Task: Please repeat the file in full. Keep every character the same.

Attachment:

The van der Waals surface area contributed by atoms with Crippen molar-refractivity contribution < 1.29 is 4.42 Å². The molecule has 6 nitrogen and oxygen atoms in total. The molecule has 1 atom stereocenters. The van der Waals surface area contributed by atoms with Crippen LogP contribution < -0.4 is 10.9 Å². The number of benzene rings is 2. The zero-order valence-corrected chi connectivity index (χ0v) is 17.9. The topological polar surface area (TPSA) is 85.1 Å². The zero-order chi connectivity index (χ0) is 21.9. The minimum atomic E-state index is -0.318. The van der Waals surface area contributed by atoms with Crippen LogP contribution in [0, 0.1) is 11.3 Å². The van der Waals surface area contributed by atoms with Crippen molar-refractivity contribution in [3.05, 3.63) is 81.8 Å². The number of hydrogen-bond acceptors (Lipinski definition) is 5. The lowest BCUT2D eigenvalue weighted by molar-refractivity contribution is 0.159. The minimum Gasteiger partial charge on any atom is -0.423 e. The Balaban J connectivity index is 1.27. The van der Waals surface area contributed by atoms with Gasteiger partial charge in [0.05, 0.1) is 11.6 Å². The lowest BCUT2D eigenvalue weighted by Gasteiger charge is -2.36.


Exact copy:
The van der Waals surface area contributed by atoms with Crippen molar-refractivity contribution < 1.29 is 4.42 Å². The molecule has 6 nitrogen and oxygen atoms in total. The molecule has 1 atom stereocenters. The van der Waals surface area contributed by atoms with Crippen LogP contribution < -0.4 is 10.9 Å². The number of benzene rings is 2. The zero-order valence-corrected chi connectivity index (χ0v) is 17.9. The topological polar surface area (TPSA) is 85.1 Å². The zero-order chi connectivity index (χ0) is 21.9. The minimum atomic E-state index is -0.318. The van der Waals surface area contributed by atoms with Crippen LogP contribution in [0, 0.1) is 11.3 Å². The van der Waals surface area contributed by atoms with Crippen molar-refractivity contribution in [3.05, 3.63) is 81.8 Å². The number of hydrogen-bond acceptors (Lipinski definition) is 5. The lowest BCUT2D eigenvalue weighted by molar-refractivity contribution is 0.159. The minimum Gasteiger partial charge on any atom is -0.423 e. The Balaban J connectivity index is 1.27. The van der Waals surface area contributed by atoms with Gasteiger partial charge in [0.05, 0.1) is 11.6 Å². The lowest BCUT2D eigenvalue weighted by Gasteiger charge is -2.36.